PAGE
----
A Stateside July

You would think, being largely unemployed, that I would have more time to blog and such things than I did when I was traipsing around the world.
Strangely, this is not the case. It’s not that I don’t have my self reflective moments, it’s that I have so many people in my life presently that it’s damned difficult to find the time to sit down and articulate them.

To update you a bit on my first month back…

I got new glasses, which I adore. I think they make me look more modern / adult, but maybe it’s just because they’re different. These were acquired in a flurry of other post trip doctors appointments.
I flew up to New Hampshire and rented a car to visit my grandparents, particularly my grandfather, who recently went off of chemo. It was a surreal trip. It was the first time I’ve been old enough to rent a car. I rolled in, picked up this car rental, flirted a bit with the awkward guy at the counter, and then knocked on my grandparent’s door. My grandparents have always been in many ways, proper folk. Reasonably nice clothes, a reasonable attention to appearances, etc. The image that sticks with me most from this trip was that my grandfather answered the door in nothing but his white undershirt and white underwear. His skin, already pale (I get it from somewhere), was almost the same color as his undershirt.
And his face lit up with such joy that it just about broke my heart and made the cost of the trip worth it.
It was surreal because here I am, renting a car and spending a few days doing things like talking with nurses about my grandparents. Nothing quite says “somewhere along the way, you got old” like taking care of people who used to change your diapers.

I went to New York City for about two days, just because. I had planned this trip several times over the past few years and kept on canceling it, largely because my job got in the way. Now, I have the time but no funds, but I did it anyway. The bus was only $13 each way, the hostel $35, I did it as cheaply as one can do Manhattan.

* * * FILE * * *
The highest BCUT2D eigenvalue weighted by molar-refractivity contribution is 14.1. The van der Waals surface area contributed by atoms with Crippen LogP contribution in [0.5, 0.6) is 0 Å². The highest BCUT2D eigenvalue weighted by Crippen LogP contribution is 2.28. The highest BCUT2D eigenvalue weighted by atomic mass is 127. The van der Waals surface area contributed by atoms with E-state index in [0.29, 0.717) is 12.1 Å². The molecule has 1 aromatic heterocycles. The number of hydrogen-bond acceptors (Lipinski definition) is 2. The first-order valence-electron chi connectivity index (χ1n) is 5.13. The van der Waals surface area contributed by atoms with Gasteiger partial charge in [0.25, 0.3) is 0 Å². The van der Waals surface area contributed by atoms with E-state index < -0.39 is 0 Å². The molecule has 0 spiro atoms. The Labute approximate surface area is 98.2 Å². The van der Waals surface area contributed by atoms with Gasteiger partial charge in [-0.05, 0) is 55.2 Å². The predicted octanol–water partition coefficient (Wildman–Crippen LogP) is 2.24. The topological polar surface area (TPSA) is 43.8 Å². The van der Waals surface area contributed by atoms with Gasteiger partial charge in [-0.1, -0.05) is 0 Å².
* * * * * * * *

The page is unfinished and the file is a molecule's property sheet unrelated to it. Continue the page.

I had a realization on the bus up there that: this is what I’ve gotten comfortable with. Being on the bus, rolling into a hostel in a new city, cooking myself pasta in the hostel kitchen, this is what I have become familiar with. All that felt more familiar to me than any of the stuff I’ve been doing around DC.
I went to The Museum of Sex and was pretty much ready to not look at another penis for an untold amount of time afterward. I went to The Met and met up with a friend I had previously met at a Halloween party down here in DC. For me, the interesting thing about The Met was walking through and seeing things like “an earlier version of this is located at the Musée d’Orsay.” It was kind of like when you’re taking a history class and realize you can pull in what you learned from your economics class to further your argument: I love that stuff.
I did a tour with the Tenement Museum called “Getting By: Past and Present” which looked at the immigrant experience in their tenement building during the Depressions of the 1870s and 1930s and (tried to) compare it to the present day experiences. The tour itself was lovely, I can’t recommend the museum more. But I felt that the present aspect wasn’t as strong as it could have been, in large part because their “discussion” based model was too discussion based. You can’t take an issue like modern day immigration, throw in six senior citizens who happen to be lifetime Jewish New Yorkers and actually expect a discussion to happen.
The morning I left, I strolled through MoMa. I had completely forgotten about some of the classics in that museum, so I was pleasantly surprised several times. It was great to see Christina’s World by Andrew Wyeth, a piece I have wanted to see since my 8th grade art class trip to the house that is in that painting. I also had a few moments like turning the corner and looking past a crowd to see… Starry Night. I should probably do more research on museums before I go?

While I was in New York, my UK student visa came through and I booked my flight shortly afterward – I fly out on the 23rd of September. I can’t really think that far ahead just yet.

The other day, a woman I have not seen in about a year told me – without knowing what I’ve been up to – that I looked different. That I seemed older. Not that I wasn’t mature beforehand, mind, but it seemed to her like I was older and more grounded.
Maybe that’s true.
Regardless, despite various stresses and frustrations that do exist in my life presently: I am happy. I’ve got some awesome people in my life, both new and old. I’m gearing up to study a topic I totally nerd out over. I am making tons of homemade ice cream.
I feel content and like I’m skipping on down the right path, whatever path that might be.
It’s a pretty good feeling.

This entry was posted in United States, Generally and tagged , , , . Bookmark the permalink.

One Response to A Stateside July

  1. Pingback: Goodbye, Grandaddy | mis·trans·la·tion

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